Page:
Why are we here?
The West African Ebola outbreak of 2014–2015 took a severe toll on the Liberian health system, which was already fragile and suffering from inadequate medical infrastructures.
Over 4,800 deaths were reported, including those of 184 healthcare professionals. Although health services are being progressively restored, important gaps persist, notably in under-funded areas such as specialised paediatric care and mental health.
In 2015, the Bardnesville Junction Hospital (BJH) was set up in Monrovia, the Liberian capital and the epicentre of the Ebola outbreak.
BJH provided specialised and emergency paediatric care, neonatology services, management of complicated severe malnutrition, onsite training and an Ebola survivor clinic. The clinic offered medical assistance, including mental health.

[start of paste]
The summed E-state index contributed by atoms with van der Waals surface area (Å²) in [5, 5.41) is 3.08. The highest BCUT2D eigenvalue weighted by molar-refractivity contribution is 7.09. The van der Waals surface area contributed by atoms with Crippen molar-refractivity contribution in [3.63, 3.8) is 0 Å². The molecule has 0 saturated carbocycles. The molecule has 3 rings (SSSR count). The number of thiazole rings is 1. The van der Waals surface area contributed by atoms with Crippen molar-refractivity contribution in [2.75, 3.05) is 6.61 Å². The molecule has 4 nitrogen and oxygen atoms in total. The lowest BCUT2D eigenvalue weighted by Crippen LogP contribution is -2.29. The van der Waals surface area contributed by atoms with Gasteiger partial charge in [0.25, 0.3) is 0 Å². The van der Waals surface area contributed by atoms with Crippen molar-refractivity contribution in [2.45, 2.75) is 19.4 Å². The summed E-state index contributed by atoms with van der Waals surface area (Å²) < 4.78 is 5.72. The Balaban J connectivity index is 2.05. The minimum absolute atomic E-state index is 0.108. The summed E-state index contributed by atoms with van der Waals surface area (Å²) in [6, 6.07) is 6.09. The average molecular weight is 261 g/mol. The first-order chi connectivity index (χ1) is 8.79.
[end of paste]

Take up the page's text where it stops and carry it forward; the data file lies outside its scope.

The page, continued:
Further attention was given to strict infection prevention and control measures to enable the continuity of healthcare services in the context of potential Ebola outbreaks.
In September 2016, the Liberia Board of Nursery and Midwifery validated MSF’s hospital as a site for clinical skills training.
The first group of nursing students completed their practical training in December.
During the year 2016, 8,200 emergency consultations were carried out and nearly 4,500 patients were admitted to BJH. MSF’s survivor clinic provided care to approximately 600 patients, and conducted an average of 240 consultations per month. In December, MSF’s patients were transferred to three Ministry of Health centres in Monrovia and the survivor clinic closed.